Asbestos can not only get on your clothes, but it can also get on your skin and in your hair. If the clothes you’re wearing consist of Personal Protective Equipment (PPE), and you’re heading to a decontamination unit for a shower, this is not much of a problem.

If, however, you’re wearing your scruffy clothes, because you’re doing some DIY, and then you’re heading home to clean up, this is can be a real problem. Asbestos contaminated clothes, being worn and laundered around the home, is a primary source of the secondary asbestos exposure problem.

Much like second-hand smoke is the damage a smoker does to other people, secondary asbestos exposure is the damage someone who has worked with asbestos does to other people.

This problem was first identified in the late 1800s when it was noted that the family members of asbestos workers suffered from increased levels of ill health. Since the 1970s, increasingly strict asbestos legislation and regulation have drastically reduced the amount of secondary asbestos exposure. Certainly for the families of the workers who are knowingly coming into contact with asbestos.

Over the years, this secondary asbestos exposure has lead to the deaths of far too many people who were just around asbestos workers. All too often, these casualties have been the wives and children of said asbestos workers. Simply for cleaning and washing their asbestos contaminated work clothes.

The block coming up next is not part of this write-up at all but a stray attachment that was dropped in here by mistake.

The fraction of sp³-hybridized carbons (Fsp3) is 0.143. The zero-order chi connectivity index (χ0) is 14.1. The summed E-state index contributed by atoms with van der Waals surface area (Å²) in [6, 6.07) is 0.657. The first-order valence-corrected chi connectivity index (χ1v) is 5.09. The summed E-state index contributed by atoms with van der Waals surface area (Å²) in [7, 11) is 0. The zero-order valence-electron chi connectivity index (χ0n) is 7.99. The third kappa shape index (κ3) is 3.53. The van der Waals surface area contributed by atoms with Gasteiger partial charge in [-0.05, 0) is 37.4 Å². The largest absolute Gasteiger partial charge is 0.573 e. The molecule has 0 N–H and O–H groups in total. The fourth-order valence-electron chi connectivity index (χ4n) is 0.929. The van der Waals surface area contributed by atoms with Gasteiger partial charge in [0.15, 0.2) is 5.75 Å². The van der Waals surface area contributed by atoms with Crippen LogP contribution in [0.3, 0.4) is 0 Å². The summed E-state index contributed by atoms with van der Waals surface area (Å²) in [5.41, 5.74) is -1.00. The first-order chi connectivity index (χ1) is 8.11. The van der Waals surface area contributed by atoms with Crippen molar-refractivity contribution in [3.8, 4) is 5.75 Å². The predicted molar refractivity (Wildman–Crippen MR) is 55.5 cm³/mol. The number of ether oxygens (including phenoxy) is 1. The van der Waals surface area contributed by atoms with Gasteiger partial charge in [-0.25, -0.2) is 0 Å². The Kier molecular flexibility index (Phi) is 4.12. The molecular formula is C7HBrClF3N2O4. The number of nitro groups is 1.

Thankfully, the number of victims of secondary asbestos exposure is on the decline. However, as ever, the problem with asbestos related diseases is their delay in onset. Exposures from decades ago can result in diseases like lung cancer and Mesothelioma, today.

The problem, nowadays, isn’t with the workers who are knowingly coming into contact with asbestos. It’s with those who aren’t.

great push has been made to protect tradespeople like carpenters, plumbers and electricians who are working on non-domestic properties. Which is an important step in the right direction. If these people know when they’re working around asbestos, they can take the appropriate precautions and ensure they’re not getting any asbestos on their clothes.

These tradespeople, however, have far less protection when working on domestic properties; only their training in asbestos awareness. People not in these trades, and DIY enthusiasts, don’t even have that. Which makes it all too possible to end up working on asbestos and taking it home on your clothes, without even knowing about it!

The answer, here, is to never work on anything unless you’re sure it’s not an asbestos containing material. Get it tested, if necessary, before you do any work on it.

And if you’re doing a major project, or regularly doing DIY, it wouldn’t hurt to consider asbestos awareness training.

Whatever you do, make sure that you’re not getting asbestos on your clothes and taking it home with you. Because that not only puts your health at risk, but the health of the people closest to you.